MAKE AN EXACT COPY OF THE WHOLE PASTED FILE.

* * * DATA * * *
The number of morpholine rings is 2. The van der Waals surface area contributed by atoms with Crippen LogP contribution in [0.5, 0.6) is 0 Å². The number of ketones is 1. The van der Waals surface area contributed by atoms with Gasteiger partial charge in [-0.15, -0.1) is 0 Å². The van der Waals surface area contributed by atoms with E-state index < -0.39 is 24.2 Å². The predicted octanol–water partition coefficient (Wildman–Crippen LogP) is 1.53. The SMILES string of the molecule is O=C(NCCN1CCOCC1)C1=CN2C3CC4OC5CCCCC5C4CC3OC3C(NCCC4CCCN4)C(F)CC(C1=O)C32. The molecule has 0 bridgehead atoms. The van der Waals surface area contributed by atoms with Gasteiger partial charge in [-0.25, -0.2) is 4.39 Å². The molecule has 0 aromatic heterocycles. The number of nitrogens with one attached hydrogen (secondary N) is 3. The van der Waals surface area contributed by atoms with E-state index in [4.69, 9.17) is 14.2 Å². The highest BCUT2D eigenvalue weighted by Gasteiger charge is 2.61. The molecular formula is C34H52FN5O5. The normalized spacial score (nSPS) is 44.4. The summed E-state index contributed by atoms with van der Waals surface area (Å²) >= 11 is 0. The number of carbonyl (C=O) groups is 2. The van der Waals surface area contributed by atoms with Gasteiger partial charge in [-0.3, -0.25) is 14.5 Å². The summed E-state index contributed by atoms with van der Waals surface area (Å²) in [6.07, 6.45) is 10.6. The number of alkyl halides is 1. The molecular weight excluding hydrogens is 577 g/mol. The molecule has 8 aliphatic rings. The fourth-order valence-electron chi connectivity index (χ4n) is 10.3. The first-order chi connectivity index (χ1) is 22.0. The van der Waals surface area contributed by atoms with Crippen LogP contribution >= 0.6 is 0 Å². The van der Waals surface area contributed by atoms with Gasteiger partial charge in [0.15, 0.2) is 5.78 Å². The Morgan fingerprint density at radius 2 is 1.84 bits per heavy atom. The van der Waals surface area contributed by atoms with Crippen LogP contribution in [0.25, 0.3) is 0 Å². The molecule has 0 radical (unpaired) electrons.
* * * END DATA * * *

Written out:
The number of morpholine rings is 2. The van der Waals surface area contributed by atoms with Crippen LogP contribution in [0.5, 0.6) is 0 Å². The number of ketones is 1. The van der Waals surface area contributed by atoms with Gasteiger partial charge in [-0.15, -0.1) is 0 Å². The van der Waals surface area contributed by atoms with E-state index < -0.39 is 24.2 Å². The predicted octanol–water partition coefficient (Wildman–Crippen LogP) is 1.53. The SMILES string of the molecule is O=C(NCCN1CCOCC1)C1=CN2C3CC4OC5CCCCC5C4CC3OC3C(NCCC4CCCN4)C(F)CC(C1=O)C32. The molecule has 0 bridgehead atoms. The van der Waals surface area contributed by atoms with Gasteiger partial charge in [-0.25, -0.2) is 4.39 Å². The molecule has 0 aromatic heterocycles. The number of nitrogens with one attached hydrogen (secondary N) is 3. The van der Waals surface area contributed by atoms with E-state index in [4.69, 9.17) is 14.2 Å². The highest BCUT2D eigenvalue weighted by Gasteiger charge is 2.61. The molecular formula is C34H52FN5O5. The normalized spacial score (nSPS) is 44.4. The summed E-state index contributed by atoms with van der Waals surface area (Å²) >= 11 is 0. The number of carbonyl (C=O) groups is 2. The van der Waals surface area contributed by atoms with Gasteiger partial charge in [-0.3, -0.25) is 14.5 Å². The summed E-state index contributed by atoms with van der Waals surface area (Å²) in [6.07, 6.45) is 10.6. The number of alkyl halides is 1. The molecular weight excluding hydrogens is 577 g/mol. The molecule has 8 aliphatic rings. The fourth-order valence-electron chi connectivity index (χ4n) is 10.3. The first-order chi connectivity index (χ1) is 22.0. The van der Waals surface area contributed by atoms with Crippen LogP contribution >= 0.6 is 0 Å². The van der Waals surface area contributed by atoms with Gasteiger partial charge in [0.15, 0.2) is 5.78 Å². The Morgan fingerprint density at radius 2 is 1.84 bits per heavy atom. The van der Waals surface area contributed by atoms with Crippen LogP contribution in [0.25, 0.3) is 0 Å². The molecule has 0 radical (unpaired) electrons.